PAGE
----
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Police consider shutting down transport system for future protests

“These people came along with an intention — and that was pretty clear from what they were armed with when they came here — to be confrontational and engage in criminal activity. That’s not protesting about freedom, that’s criminal activity,” Mr Patton said.

He also pledged that other options were on the table to confront future protests, one of which is already known to be planned for September.

Saturday’s protest.

Saturday’s protest.Credit:Chris Hopkins

“We have now seen two or three of these protests in a short period of time with violence escalating each time,” he said. “To shut down the transport network to prevent people coming in … that’s a huge call, but it’s one that we’re now going to seriously entertain on the next occasion because I’m not going to tolerate this occurring again.”

Anthony Kelly, trainer with Melbourne Activist Legal Support, said that while the organisation had not sent legal observers to the protests because of the threat from COVID-19 and the involvement of far-right and white nationalists in the anti-lockdown movement, it was concerned about the “high risk of injury” from the use of this kind of weaponry.

“Because of the risk of severe, permanent or life-threatening injuries their use should be limited to only the most extreme circumstances. The trouble with any of these weapons is if they are not used in a careful or proportionate way.”

In 2018, Victoria Police was granted more than $35 million from the Andrews government to underwrite a major escalation in the force’s anti-riot capabilities. Then chief commissioner Graham Ashton said the deployment of the new equipment would be “confronting”.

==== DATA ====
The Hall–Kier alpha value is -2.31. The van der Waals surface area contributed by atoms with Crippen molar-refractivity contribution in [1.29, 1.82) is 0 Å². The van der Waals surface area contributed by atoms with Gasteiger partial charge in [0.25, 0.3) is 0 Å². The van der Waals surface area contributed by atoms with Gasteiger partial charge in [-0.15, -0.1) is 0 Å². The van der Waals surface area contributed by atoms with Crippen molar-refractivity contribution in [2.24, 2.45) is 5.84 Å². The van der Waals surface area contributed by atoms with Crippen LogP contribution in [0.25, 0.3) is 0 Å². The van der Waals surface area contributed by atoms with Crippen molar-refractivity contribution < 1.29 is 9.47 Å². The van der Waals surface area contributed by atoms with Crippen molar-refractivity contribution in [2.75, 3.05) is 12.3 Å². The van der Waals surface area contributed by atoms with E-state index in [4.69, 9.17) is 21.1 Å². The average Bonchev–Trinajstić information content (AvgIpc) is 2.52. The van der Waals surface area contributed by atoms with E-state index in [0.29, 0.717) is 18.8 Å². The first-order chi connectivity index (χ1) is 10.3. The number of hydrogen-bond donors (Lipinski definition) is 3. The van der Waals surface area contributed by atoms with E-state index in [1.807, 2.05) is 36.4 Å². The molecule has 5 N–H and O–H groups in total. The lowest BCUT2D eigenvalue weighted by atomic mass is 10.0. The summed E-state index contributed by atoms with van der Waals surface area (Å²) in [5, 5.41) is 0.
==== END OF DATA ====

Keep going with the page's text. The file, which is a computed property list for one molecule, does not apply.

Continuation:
The Saturday protests are believed to be the first time Victoria Police has used the new weaponry against civilians. A Victoria Police spokeswoman said the force “hoped we would never have to use this equipment” but that it was important for the safety of officers to have the option if required.

“The crowd control equipment enables police to safely engage with people who choose to act in a violent manner from a greater distance without needing to engage in a hand-to-hand physical confrontation,” she said.

But solicitor Jeremy King, who specialises in police misconduct, said that regardless of what happened at Saturday’s demonstration there were legitimate reasons to be concerned about Victoria Police’s history of escalating the use of force at all types of protests.

“Victoria Police have a track record of being heavy-handed and over-weaponised with respect to dealing with protesters.

“These circumstances are quite different given that we are in a pandemic, but I would be very concerned long term about the ever-increasing militarisation of Victoria Police and its use of these tactics and weapons in peaceful protests post-pandemic.”

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